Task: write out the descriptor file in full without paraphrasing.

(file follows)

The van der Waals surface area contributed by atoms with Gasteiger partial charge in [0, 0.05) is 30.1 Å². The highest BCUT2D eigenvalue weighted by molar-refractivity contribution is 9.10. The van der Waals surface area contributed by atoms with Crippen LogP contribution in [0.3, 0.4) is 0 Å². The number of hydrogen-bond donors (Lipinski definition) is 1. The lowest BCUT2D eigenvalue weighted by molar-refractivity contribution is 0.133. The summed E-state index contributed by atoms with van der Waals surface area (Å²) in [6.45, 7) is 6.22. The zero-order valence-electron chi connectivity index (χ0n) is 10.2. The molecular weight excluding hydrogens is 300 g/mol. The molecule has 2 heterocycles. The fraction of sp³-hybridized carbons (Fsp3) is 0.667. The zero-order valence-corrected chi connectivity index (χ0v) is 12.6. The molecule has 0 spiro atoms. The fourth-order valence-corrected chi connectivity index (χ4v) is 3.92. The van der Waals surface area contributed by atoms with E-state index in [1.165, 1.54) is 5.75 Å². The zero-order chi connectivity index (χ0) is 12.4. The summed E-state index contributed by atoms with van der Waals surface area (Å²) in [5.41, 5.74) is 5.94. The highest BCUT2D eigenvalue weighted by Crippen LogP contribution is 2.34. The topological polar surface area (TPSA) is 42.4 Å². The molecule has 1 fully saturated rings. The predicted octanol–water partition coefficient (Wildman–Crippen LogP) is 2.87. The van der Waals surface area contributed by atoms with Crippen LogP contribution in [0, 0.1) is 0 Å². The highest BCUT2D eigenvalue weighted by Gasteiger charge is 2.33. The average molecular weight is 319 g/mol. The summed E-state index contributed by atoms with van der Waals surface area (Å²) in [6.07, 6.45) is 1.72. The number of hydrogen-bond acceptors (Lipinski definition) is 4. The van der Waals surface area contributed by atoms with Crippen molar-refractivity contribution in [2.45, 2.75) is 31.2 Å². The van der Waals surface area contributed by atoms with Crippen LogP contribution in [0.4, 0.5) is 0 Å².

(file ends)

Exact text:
The van der Waals surface area contributed by atoms with Gasteiger partial charge in [0, 0.05) is 30.1 Å². The highest BCUT2D eigenvalue weighted by molar-refractivity contribution is 9.10. The van der Waals surface area contributed by atoms with Crippen LogP contribution in [0.3, 0.4) is 0 Å². The number of hydrogen-bond donors (Lipinski definition) is 1. The lowest BCUT2D eigenvalue weighted by molar-refractivity contribution is 0.133. The summed E-state index contributed by atoms with van der Waals surface area (Å²) in [6.45, 7) is 6.22. The zero-order valence-electron chi connectivity index (χ0n) is 10.2. The molecular weight excluding hydrogens is 300 g/mol. The molecule has 2 heterocycles. The fraction of sp³-hybridized carbons (Fsp3) is 0.667. The zero-order valence-corrected chi connectivity index (χ0v) is 12.6. The molecule has 0 spiro atoms. The fourth-order valence-corrected chi connectivity index (χ4v) is 3.92. The van der Waals surface area contributed by atoms with E-state index in [1.165, 1.54) is 5.75 Å². The zero-order chi connectivity index (χ0) is 12.4. The summed E-state index contributed by atoms with van der Waals surface area (Å²) in [5.41, 5.74) is 5.94. The highest BCUT2D eigenvalue weighted by Crippen LogP contribution is 2.34. The topological polar surface area (TPSA) is 42.4 Å². The molecule has 1 fully saturated rings. The predicted octanol–water partition coefficient (Wildman–Crippen LogP) is 2.87. The van der Waals surface area contributed by atoms with Crippen LogP contribution in [0, 0.1) is 0 Å². The highest BCUT2D eigenvalue weighted by Gasteiger charge is 2.33. The average molecular weight is 319 g/mol. The summed E-state index contributed by atoms with van der Waals surface area (Å²) in [6.07, 6.45) is 1.72. The number of hydrogen-bond acceptors (Lipinski definition) is 4. The van der Waals surface area contributed by atoms with Crippen molar-refractivity contribution in [2.45, 2.75) is 31.2 Å². The van der Waals surface area contributed by atoms with Crippen LogP contribution in [0.4, 0.5) is 0 Å².